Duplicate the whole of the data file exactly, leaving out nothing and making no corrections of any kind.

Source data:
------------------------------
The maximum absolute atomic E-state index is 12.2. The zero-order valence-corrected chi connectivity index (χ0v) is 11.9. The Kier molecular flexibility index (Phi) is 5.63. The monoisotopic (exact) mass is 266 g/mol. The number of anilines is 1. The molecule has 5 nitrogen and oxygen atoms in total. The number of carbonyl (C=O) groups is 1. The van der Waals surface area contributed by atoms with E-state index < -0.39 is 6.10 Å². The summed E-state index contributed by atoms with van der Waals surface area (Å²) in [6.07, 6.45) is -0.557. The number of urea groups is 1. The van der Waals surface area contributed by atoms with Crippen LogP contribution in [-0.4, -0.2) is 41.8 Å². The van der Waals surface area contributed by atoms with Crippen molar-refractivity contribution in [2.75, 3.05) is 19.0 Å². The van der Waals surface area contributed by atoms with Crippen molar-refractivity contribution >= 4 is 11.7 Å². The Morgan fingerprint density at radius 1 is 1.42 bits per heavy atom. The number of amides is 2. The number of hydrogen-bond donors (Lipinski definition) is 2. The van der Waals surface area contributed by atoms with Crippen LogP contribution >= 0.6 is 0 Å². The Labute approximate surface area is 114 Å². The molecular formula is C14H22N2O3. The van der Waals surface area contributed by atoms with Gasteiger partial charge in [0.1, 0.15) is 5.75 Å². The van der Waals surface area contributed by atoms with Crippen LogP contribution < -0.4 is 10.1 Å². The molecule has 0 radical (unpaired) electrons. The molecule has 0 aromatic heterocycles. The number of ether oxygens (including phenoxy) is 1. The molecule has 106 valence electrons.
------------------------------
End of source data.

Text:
The maximum absolute atomic E-state index is 12.2. The zero-order valence-corrected chi connectivity index (χ0v) is 11.9. The Kier molecular flexibility index (Phi) is 5.63. The monoisotopic (exact) mass is 266 g/mol. The number of anilines is 1. The molecule has 5 nitrogen and oxygen atoms in total. The number of carbonyl (C=O) groups is 1. The van der Waals surface area contributed by atoms with E-state index < -0.39 is 6.10 Å². The summed E-state index contributed by atoms with van der Waals surface area (Å²) in [6.07, 6.45) is -0.557. The number of urea groups is 1. The van der Waals surface area contributed by atoms with Crippen LogP contribution in [-0.4, -0.2) is 41.8 Å². The van der Waals surface area contributed by atoms with Crippen molar-refractivity contribution in [2.75, 3.05) is 19.0 Å². The van der Waals surface area contributed by atoms with Crippen molar-refractivity contribution >= 4 is 11.7 Å². The Morgan fingerprint density at radius 1 is 1.42 bits per heavy atom. The number of amides is 2. The number of hydrogen-bond donors (Lipinski definition) is 2. The van der Waals surface area contributed by atoms with Crippen LogP contribution >= 0.6 is 0 Å². The Labute approximate surface area is 114 Å². The molecular formula is C14H22N2O3. The van der Waals surface area contributed by atoms with Gasteiger partial charge in [0.1, 0.15) is 5.75 Å². The van der Waals surface area contributed by atoms with Crippen LogP contribution < -0.4 is 10.1 Å². The molecule has 0 radical (unpaired) electrons. The molecule has 0 aromatic heterocycles. The number of ether oxygens (including phenoxy) is 1. The molecule has 106 valence electrons.